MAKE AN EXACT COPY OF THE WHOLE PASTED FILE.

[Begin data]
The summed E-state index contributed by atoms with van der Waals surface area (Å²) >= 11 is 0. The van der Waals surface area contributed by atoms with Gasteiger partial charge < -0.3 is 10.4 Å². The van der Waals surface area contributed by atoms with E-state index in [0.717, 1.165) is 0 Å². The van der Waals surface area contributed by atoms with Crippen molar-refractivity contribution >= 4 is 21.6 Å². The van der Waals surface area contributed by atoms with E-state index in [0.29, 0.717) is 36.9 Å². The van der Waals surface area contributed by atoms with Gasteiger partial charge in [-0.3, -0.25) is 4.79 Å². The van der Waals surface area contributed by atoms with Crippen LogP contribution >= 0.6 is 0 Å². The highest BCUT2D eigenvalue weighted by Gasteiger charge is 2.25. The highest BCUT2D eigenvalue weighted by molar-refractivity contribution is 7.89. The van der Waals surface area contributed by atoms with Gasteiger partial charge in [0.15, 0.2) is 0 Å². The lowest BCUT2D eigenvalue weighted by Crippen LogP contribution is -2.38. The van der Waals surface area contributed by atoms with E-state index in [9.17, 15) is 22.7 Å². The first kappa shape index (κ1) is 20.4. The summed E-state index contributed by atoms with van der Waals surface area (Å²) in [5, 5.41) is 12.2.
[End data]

The summed E-state index contributed by atoms with van der Waals surface area (Å²) >= 11 is 0. The van der Waals surface area contributed by atoms with Gasteiger partial charge < -0.3 is 10.4 Å². The van der Waals surface area contributed by atoms with E-state index in [0.717, 1.165) is 0 Å². The van der Waals surface area contributed by atoms with Crippen molar-refractivity contribution >= 4 is 21.6 Å². The van der Waals surface area contributed by atoms with E-state index in [0.29, 0.717) is 36.9 Å². The van der Waals surface area contributed by atoms with Gasteiger partial charge in [-0.3, -0.25) is 4.79 Å². The van der Waals surface area contributed by atoms with Crippen LogP contribution >= 0.6 is 0 Å². The highest BCUT2D eigenvalue weighted by Gasteiger charge is 2.25. The highest BCUT2D eigenvalue weighted by molar-refractivity contribution is 7.89. The van der Waals surface area contributed by atoms with Gasteiger partial charge in [0.15, 0.2) is 0 Å². The lowest BCUT2D eigenvalue weighted by Crippen LogP contribution is -2.38. The van der Waals surface area contributed by atoms with E-state index in [9.17, 15) is 22.7 Å². The first kappa shape index (κ1) is 20.4. The summed E-state index contributed by atoms with van der Waals surface area (Å²) in [5, 5.41) is 12.2.